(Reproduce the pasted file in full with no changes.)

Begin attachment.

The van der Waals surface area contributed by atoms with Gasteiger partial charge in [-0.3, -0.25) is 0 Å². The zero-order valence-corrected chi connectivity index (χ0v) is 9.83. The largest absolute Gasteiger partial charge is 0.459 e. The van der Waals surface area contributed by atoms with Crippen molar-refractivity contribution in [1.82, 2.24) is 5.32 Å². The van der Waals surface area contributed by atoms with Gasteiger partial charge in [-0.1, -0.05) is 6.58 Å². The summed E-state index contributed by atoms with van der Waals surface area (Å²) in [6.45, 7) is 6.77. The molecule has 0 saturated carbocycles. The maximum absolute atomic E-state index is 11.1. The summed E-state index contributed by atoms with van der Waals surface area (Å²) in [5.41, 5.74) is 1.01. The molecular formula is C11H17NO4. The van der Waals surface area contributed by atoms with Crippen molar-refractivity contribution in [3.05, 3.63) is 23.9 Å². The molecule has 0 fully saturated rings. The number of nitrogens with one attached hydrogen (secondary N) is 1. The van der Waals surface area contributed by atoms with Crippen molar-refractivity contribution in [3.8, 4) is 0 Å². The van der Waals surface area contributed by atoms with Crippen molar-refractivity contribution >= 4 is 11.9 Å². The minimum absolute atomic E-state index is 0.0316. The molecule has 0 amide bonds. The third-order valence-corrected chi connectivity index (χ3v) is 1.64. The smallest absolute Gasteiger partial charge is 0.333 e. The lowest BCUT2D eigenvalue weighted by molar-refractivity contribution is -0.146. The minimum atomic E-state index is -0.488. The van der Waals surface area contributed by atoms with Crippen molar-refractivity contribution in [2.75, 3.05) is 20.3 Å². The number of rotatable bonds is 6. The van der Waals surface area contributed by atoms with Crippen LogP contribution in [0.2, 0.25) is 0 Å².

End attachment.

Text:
The van der Waals surface area contributed by atoms with Gasteiger partial charge in [-0.3, -0.25) is 0 Å². The zero-order valence-corrected chi connectivity index (χ0v) is 9.83. The largest absolute Gasteiger partial charge is 0.459 e. The van der Waals surface area contributed by atoms with Crippen molar-refractivity contribution in [1.82, 2.24) is 5.32 Å². The van der Waals surface area contributed by atoms with Gasteiger partial charge in [-0.1, -0.05) is 6.58 Å². The summed E-state index contributed by atoms with van der Waals surface area (Å²) in [6.45, 7) is 6.77. The molecule has 0 saturated carbocycles. The maximum absolute atomic E-state index is 11.1. The summed E-state index contributed by atoms with van der Waals surface area (Å²) in [5.41, 5.74) is 1.01. The molecular formula is C11H17NO4. The van der Waals surface area contributed by atoms with Crippen molar-refractivity contribution in [3.05, 3.63) is 23.9 Å². The molecule has 0 fully saturated rings. The number of nitrogens with one attached hydrogen (secondary N) is 1. The van der Waals surface area contributed by atoms with Crippen molar-refractivity contribution in [3.8, 4) is 0 Å². The van der Waals surface area contributed by atoms with Crippen molar-refractivity contribution >= 4 is 11.9 Å². The minimum absolute atomic E-state index is 0.0316. The molecule has 0 amide bonds. The third-order valence-corrected chi connectivity index (χ3v) is 1.64. The smallest absolute Gasteiger partial charge is 0.333 e. The lowest BCUT2D eigenvalue weighted by molar-refractivity contribution is -0.146. The minimum atomic E-state index is -0.488. The van der Waals surface area contributed by atoms with Crippen molar-refractivity contribution in [2.75, 3.05) is 20.3 Å². The number of rotatable bonds is 6. The van der Waals surface area contributed by atoms with Crippen LogP contribution in [0.2, 0.25) is 0 Å².